The man behind "Tips for Jesus," rumored to be former PayPal Vice-President Jack Selby, spoke to a magazine for the first time, sharing how and why he began the "movement," and also stated that he's not doing it for Jesus.
The anonymous man, described as uncommonly well dressed and who's given away about $130,000 in exceptionally large tips at restaurants and bars in more than a dozen cities in the United States and Mexico over the last six months, didn't allow San Francisco Magazine to reveal his name though.
Tips given by him have the words "God bless!" scrawled across the receipt and the handle @tipsforjesus stamped next to the signature. But it's not Christian generosity, he said. "The movement we have started is intended to be agnostic," he was quoted as saying. The magazine, however, doesn't explain what he meant by the word "agnostic."
It all started last September at a bar in Ann Arbor, Mich., after a college football game, the tipper, who was sipping his $1.90 coffee at the time of the interview, told the magazine. He said he and his friends had long been tipping generously, but they decided that afternoon to leave a $3,000 tip on an $87.98 check and to post a photo of the receipt to Instagram.
In just two months, he and his friends had given away $50,000, and the news had spread on the Internet. The Tips for Jesus Instagram account has more than 71,000 followers.
The tipper said he wants to emphasize the concept of "direct giving to ordinary people." It was started to promote a sort of ad hoc charity culture for those who might not like traditional philanthropy, although he himself has engaged with the latter.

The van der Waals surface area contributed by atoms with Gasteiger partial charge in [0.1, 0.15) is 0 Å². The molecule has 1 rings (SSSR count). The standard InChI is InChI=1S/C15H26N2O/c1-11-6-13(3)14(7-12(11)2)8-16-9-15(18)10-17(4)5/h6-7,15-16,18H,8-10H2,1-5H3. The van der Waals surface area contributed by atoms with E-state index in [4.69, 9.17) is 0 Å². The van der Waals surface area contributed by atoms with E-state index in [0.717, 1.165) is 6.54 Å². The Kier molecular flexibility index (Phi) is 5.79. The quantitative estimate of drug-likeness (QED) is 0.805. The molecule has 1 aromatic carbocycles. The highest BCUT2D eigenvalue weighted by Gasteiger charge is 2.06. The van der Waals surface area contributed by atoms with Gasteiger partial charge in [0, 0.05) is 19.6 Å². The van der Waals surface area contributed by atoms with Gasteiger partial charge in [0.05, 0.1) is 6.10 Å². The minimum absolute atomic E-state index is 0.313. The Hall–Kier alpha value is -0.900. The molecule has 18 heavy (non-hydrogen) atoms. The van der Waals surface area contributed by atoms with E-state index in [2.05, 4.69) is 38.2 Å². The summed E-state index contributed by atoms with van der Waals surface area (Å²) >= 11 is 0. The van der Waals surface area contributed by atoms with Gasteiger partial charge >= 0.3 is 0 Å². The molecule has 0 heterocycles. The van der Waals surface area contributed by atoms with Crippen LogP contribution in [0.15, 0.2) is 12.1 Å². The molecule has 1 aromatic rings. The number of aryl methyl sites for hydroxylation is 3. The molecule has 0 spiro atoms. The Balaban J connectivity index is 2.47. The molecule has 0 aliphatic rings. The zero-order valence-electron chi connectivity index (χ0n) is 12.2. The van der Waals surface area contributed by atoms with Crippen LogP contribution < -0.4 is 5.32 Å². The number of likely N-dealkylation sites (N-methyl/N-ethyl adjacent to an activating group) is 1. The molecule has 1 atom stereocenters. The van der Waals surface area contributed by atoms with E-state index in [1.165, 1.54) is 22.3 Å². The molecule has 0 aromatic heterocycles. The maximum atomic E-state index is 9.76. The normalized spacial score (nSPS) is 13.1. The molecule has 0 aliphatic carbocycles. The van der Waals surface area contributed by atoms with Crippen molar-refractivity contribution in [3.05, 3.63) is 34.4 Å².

"It's just about helping people out," he said. "It's not hard to give back," to tip a little extra, pay for someone else's drink, engage in small acts of kindness, even if it's at a level somewhere below tens of thousands of dollars. "When justified by great service, magnanimous gratuities are achievable by everyone, no excuses."
The idea was to challenge others to do the same. "And we wanted to harness social media to do that."
The tipper wanted to encourage people who do not give to start doing so. "It's not taking a piece of the pie. It's making the pie bigger." He said his friends who wouldn't do any charity in a traditional way have now taken to Tips for Jesus.
"It's pretty simple," he said. "It is getting expensive, though."
The interviewer apparently hinted at the tipper's identity, saying "a multitude of media outlets posited theories some of which, I can now confirm, are accurate about the identity of the Tips for Jesus ringleader."
Many media outlets have identified the tipper as Selby, a San Francisco-based financier and one of the original PayPal executives who made a fortune when the online payments company was acquired by eBay for $1.5 billion in 2002. Since leaving PayPal, he has dabbled in film production and other capital ventures.